In my next life I'm going to be a gorilla tracker.
Yesterday, I joined a group of trackers as they entered Volcanoes National Park in Rwanda to locate and monitor a group of mountain gorillas. The trip began at sunrise. I picked up Damascene Hakizimana, a monitoring assistant with ORTPN, and drove from park headquarters through farmland to the edge of the forest. And when I say edge, I mean edge. The forest comes to an abrupt halt at a stone wall meant to keep buffalo in the park and out of peoples' crops.
The line between the park's forest and farmland is striking, marked by the buffalo wall. Beyond, Sabyinyo disappears into the mist.
At 7:10 am we crossed the wall and met three more trackers, the team leader Gabriel Safari, and four armed guards (for unruly buffaloes I was told). Short introductions were made and then we headed up a steep, slippery slope through bamboo, thistles, wild celery, and nettles.
By 7:30 Gabriel stopped and whispered "they are here." We had reached the gorillas. So much for the anticipated two-hour, grueling climb.
Dian Fossey was right; we heard and smelled the gorillas before we saw them. A musty odor was strong in the air, and bamboo cracked loudly as the gorillas climbed down from their nests, feeding along the way.
I've always had a hard time wrapping my head around the notion of gorillas sitting in nests up in bamboo (an adult female can weigh 215 lbs). But they climb through the bamboo with ease. Bamboo grows so tightly that it forms platforms that can easily support an adult gorilla - or three humans. We climbed up to inspect one of the nests. The shallow bowl of bamboo and leaves had tiny turds in it, and Damascene was excited to tell me that these meant the nest hosted a mother and an infant.
An adult female, Akago, feeds in the early morning sun.
After feeding for fifteen minutes, the silverback, Agashya, got up and wandered off into the vegetation, his group members falling in line behind him. We took off after them, winding through tunnels in the growth, sometimes crawling under fallen logs on hands and knees.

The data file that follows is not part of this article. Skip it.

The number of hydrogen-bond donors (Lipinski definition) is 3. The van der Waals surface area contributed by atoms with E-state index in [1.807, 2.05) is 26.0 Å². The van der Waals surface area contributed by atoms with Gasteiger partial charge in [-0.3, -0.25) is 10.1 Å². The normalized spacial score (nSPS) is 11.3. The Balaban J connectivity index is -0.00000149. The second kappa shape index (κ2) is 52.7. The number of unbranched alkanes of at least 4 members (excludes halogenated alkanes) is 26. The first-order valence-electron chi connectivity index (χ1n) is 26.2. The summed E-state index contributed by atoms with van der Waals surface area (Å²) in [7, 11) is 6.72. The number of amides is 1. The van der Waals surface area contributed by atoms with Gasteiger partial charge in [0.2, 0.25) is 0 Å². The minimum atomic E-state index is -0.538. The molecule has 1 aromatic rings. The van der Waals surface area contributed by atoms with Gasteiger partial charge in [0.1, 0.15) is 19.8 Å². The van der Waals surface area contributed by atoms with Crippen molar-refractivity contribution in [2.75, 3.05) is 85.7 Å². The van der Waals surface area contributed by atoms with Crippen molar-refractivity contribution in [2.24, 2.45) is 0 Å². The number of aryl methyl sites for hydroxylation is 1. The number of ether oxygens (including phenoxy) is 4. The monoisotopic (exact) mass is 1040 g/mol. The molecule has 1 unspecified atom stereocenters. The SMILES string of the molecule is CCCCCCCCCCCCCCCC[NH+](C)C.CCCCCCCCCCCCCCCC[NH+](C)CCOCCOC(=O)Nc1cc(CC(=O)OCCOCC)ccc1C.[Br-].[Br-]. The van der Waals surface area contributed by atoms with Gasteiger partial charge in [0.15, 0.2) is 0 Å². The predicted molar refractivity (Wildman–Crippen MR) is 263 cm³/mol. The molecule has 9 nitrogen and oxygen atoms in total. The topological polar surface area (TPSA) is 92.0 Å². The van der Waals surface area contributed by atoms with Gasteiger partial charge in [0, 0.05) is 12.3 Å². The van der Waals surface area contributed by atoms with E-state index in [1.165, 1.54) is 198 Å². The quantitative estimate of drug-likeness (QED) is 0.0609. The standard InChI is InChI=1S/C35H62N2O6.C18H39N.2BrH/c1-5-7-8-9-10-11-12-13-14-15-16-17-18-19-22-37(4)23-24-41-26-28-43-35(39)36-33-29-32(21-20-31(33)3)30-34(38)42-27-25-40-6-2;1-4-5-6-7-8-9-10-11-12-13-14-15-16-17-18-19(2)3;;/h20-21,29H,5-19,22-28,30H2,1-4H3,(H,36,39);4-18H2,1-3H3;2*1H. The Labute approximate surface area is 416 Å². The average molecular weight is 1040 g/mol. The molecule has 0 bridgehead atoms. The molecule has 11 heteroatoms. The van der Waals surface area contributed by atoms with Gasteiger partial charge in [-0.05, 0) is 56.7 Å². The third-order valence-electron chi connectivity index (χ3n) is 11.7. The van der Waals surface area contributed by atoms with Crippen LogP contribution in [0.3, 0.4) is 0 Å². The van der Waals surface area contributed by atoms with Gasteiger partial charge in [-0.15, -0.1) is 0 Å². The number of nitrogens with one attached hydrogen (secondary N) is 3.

We caught up with them in a space where the forest floor was clear and the bamboo formed a canopy overhead. Soon we were surrounded by gorillas. Gorillas above us in the bamboo, little ones rolling around on the ground, others happily watching us watch them.
An adult female dropped in like a paratrooper from somewhere above, causing a torrential rain of leaves and debris. Although there was plenty of room where we were, she brushed right by me, making it clear that I was in her way. “This is Rugendo,” Damascene tells me. "When Agashya [the silverback] is away from the group, she’s in charge. She’s a tough one,” he grins. She then posed proudly in the middle of the space in front of us.
Rugendo, the "tough one," posed for us.
The munching sound made when eating bamboo stalks is both loud and surprisingly pleasing to hear. It’s like a kid eating celery but on a, well, gorilla scale. My chef brother would say “I bet that bamboo has good mouth-feel.” A gorilla snaps a stalk of bamboo off, shucks the outer husk to reveal the bright green, wet inner stalk. Snap, shuck, munch. Repeat.
There are seven groups of mountain gorillas that have been habituated for tourism in Rwanda. We were with Group 13, named after the number of gorillas in the group when it was first habituated. Currently there are 23 gorillas in the group: 11 females, 9 infants, 1 juvenile, 1 subadult, and 1 silverback. I loved how the trackers referred to him as “the chief”.
Two infants from this group will be named at Kwita Izina, the Gorilla Naming Ceremony next week. Damascene told me that the trackers have picked three possible names for each infant (he wouldn’t reveal the names). At the ceremony, one of the special guests will pick one of the names, and Group 13 will have two newly named infants added to its family tree.
I'll discuss some of the monitoring techniques the trackers use to collect data in another post. After Gabriel and Damascene accounted for all 23 gorillas, we left them to their antics, hiked back down the slope, over the wall, and out of the woods.
I couldn't believe how lucky I am to have this opportunity. We sat on some rocks for a rest - each of us unable to stop smiling after such an encounter. It was evident that these men who see gorillas every day are still affected by them.
Even the guy with the gun said, "I love my job."
Pascal, Alfonse, Damascene, me, Jean-Pierre.
Paul began with AWF based in Nairobi for a year, before moving to Washington DC. Paul has worked at the Madrid Aquarium and at The Marine Mammal Center in the Marin Headlands outside San Francisco. He was born in New Zealand but grew up in the San Francisco Bay Area. Paul received his B.S. in Wildlife Ecology and Management at the University of Michigan’s School of Natural Resources and Environment. He is a member of the Emerging Wildlife Conservation Leadership initiative and is working on a conservation campaign to combat the illegal trade of Asian pangolins. Paul enjoys photography, travel, hikes in the woods, music, and nyama choma.
AWF Blogs bring you to the critical landscapes we work in, where conservation benefits both wildlife and people alike. The blogs are written by our staff - men and women who have dedicated their lives to Africa's wildlife, people and wild lands.
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